DPA Members are committed to reducing all waste. On average, Members recycled approximately 26% of all industrial waste by weight, with approximately 5 kilograms per polished carat recycled in 2016.
The Compounding Benefits of Compost
Located in a remote area of Canada’s Northwest Territories, the Ekati mine was driven to develop novel strategies to manage waste. In 2015, it became the first mine in northern Canada to install an industrial composter. According to Joe Poirier, one of the Facilities and Waste Management Team Leaders, the composter reduces diesel use by 66,000 gallons and 750 tons of carbon emissions per year. “We have definitely gone above and beyond our initial expectations. Today, over half of the waste generated at the Ekati mine is composted,” he says. Joe and his team take their role as environmental stewards very seriously and have made great efforts to involve the local community. “We get a lot of support from the local elders and chiefs whenever they tour the facilities,” he says.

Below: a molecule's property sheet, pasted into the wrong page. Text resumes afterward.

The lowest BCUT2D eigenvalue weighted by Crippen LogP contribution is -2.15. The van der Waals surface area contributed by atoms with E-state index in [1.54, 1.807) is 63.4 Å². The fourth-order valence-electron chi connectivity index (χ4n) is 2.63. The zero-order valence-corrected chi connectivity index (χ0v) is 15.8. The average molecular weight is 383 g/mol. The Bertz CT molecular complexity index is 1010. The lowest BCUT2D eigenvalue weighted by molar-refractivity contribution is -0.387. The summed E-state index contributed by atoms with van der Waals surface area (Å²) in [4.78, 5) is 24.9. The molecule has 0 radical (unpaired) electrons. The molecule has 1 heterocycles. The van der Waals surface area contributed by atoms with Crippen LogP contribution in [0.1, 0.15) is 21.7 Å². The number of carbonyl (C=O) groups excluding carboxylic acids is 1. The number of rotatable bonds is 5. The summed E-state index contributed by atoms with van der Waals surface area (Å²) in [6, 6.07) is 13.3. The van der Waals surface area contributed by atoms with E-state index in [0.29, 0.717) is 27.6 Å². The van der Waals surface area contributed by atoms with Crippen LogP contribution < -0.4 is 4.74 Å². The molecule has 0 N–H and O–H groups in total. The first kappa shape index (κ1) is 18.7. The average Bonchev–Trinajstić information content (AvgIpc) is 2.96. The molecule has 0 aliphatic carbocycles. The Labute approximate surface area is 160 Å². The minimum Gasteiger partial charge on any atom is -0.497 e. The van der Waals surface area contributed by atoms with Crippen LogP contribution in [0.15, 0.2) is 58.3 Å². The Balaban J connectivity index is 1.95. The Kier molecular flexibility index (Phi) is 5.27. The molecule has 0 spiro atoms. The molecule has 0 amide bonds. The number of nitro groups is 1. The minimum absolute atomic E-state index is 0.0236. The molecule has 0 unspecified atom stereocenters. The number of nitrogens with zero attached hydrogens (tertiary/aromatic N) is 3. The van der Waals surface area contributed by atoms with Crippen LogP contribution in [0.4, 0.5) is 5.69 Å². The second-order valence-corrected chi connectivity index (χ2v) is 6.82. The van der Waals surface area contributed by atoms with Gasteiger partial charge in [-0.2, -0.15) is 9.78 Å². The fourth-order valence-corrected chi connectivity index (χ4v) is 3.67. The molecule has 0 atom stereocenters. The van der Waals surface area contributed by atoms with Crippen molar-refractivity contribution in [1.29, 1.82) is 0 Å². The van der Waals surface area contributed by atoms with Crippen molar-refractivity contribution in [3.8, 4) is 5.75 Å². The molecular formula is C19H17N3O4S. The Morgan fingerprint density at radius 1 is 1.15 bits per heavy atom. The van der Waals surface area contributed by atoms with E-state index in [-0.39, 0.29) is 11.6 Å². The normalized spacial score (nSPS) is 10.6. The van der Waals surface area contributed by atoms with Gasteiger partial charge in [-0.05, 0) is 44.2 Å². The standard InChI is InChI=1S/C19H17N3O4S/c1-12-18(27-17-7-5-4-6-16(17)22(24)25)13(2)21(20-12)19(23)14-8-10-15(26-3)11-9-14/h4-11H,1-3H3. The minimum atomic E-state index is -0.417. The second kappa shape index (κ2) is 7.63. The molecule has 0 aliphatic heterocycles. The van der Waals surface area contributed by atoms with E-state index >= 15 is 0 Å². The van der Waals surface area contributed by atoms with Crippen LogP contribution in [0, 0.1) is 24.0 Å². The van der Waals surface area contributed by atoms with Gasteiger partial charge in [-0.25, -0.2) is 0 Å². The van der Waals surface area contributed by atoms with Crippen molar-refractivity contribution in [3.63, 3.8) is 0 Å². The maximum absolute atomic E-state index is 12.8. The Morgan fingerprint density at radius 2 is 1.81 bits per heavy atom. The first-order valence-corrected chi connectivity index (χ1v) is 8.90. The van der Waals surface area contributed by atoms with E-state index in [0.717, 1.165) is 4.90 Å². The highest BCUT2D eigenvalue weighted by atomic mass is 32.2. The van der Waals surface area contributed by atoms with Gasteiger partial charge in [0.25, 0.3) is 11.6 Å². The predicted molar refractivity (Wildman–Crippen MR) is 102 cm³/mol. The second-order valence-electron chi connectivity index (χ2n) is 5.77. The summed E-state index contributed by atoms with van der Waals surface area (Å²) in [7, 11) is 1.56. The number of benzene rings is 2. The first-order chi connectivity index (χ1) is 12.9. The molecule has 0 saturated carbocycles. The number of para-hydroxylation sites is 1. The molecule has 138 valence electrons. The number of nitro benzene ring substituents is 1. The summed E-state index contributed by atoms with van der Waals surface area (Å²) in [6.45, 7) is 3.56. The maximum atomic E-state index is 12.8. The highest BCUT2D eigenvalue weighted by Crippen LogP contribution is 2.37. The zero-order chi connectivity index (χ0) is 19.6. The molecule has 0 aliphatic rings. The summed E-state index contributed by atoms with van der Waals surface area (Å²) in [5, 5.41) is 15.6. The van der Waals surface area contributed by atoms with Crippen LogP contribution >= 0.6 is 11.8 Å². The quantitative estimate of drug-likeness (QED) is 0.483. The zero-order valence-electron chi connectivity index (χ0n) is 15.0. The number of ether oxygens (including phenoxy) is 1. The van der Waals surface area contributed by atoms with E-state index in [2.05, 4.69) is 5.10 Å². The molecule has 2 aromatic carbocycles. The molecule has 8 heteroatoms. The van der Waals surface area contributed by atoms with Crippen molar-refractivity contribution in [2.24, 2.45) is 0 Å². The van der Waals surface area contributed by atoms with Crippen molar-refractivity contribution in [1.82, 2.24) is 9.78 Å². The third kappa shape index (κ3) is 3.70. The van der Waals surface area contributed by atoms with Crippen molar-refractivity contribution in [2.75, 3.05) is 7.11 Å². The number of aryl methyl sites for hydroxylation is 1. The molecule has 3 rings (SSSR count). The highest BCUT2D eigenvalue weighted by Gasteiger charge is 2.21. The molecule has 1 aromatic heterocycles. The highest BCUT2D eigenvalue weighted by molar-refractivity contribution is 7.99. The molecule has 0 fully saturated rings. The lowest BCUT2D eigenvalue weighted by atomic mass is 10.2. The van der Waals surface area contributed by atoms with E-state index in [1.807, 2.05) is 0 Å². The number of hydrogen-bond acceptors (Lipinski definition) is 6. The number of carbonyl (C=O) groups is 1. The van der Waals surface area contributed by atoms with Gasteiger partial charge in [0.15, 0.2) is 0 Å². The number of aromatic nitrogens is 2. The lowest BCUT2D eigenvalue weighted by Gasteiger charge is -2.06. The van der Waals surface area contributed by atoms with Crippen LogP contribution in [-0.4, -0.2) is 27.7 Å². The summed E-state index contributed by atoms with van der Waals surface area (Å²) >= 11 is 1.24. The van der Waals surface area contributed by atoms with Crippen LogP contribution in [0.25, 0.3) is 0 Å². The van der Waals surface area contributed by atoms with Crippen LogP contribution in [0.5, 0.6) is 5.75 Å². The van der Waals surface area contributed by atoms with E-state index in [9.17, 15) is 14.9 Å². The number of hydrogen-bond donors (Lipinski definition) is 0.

“They are very happy with what we have achieved here in terms of keeping the environment clean.” With approximately half of employees at the mine living permanently in the Northwest Territories, there has been a lot of support from workers. “There’s a real sense of collective achievement,” says Joe. “The success of the project depended on changing how everybody handled and separated their waste.”
DPA Members understand the importance of protecting the water supply and the quality of the water in the areas where they operate. In 2016, DPA Members used 7.3 cubic meters of water per polished carat, with most mines recycling the water they use in the processing plant (where the greatest demand for water occurs). The Members have an average water recycling rate of 83%.